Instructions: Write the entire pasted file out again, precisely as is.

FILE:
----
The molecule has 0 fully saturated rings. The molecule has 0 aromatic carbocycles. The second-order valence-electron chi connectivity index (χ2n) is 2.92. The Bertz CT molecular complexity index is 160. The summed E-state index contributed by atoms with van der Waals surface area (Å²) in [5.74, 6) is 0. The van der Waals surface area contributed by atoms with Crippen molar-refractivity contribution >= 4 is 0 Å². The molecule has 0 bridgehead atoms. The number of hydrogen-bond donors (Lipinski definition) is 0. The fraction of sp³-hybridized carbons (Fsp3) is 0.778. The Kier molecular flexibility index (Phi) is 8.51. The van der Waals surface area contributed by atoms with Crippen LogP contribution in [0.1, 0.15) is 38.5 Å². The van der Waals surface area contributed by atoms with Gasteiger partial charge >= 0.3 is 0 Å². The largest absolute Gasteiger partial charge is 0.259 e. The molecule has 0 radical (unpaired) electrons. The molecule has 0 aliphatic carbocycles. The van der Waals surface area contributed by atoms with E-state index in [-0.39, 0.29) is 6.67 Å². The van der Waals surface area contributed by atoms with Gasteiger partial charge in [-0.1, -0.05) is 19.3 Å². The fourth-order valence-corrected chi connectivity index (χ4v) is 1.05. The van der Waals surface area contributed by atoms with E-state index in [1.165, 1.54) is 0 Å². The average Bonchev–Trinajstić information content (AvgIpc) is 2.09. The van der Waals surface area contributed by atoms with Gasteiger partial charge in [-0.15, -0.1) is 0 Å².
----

The molecule has 0 fully saturated rings. The molecule has 0 aromatic carbocycles. The second-order valence-electron chi connectivity index (χ2n) is 2.92. The Bertz CT molecular complexity index is 160. The summed E-state index contributed by atoms with van der Waals surface area (Å²) in [5.74, 6) is 0. The van der Waals surface area contributed by atoms with Crippen molar-refractivity contribution >= 4 is 0 Å². The molecule has 0 bridgehead atoms. The number of hydrogen-bond donors (Lipinski definition) is 0. The fraction of sp³-hybridized carbons (Fsp3) is 0.778. The Kier molecular flexibility index (Phi) is 8.51. The van der Waals surface area contributed by atoms with Crippen LogP contribution in [0.1, 0.15) is 38.5 Å². The van der Waals surface area contributed by atoms with Gasteiger partial charge >= 0.3 is 0 Å². The largest absolute Gasteiger partial charge is 0.259 e. The molecule has 0 radical (unpaired) electrons. The molecule has 0 aliphatic carbocycles. The van der Waals surface area contributed by atoms with E-state index in [-0.39, 0.29) is 6.67 Å². The van der Waals surface area contributed by atoms with Gasteiger partial charge in [-0.1, -0.05) is 19.3 Å². The fourth-order valence-corrected chi connectivity index (χ4v) is 1.05. The van der Waals surface area contributed by atoms with E-state index in [1.165, 1.54) is 0 Å². The average Bonchev–Trinajstić information content (AvgIpc) is 2.09. The van der Waals surface area contributed by atoms with Gasteiger partial charge in [-0.15, -0.1) is 0 Å².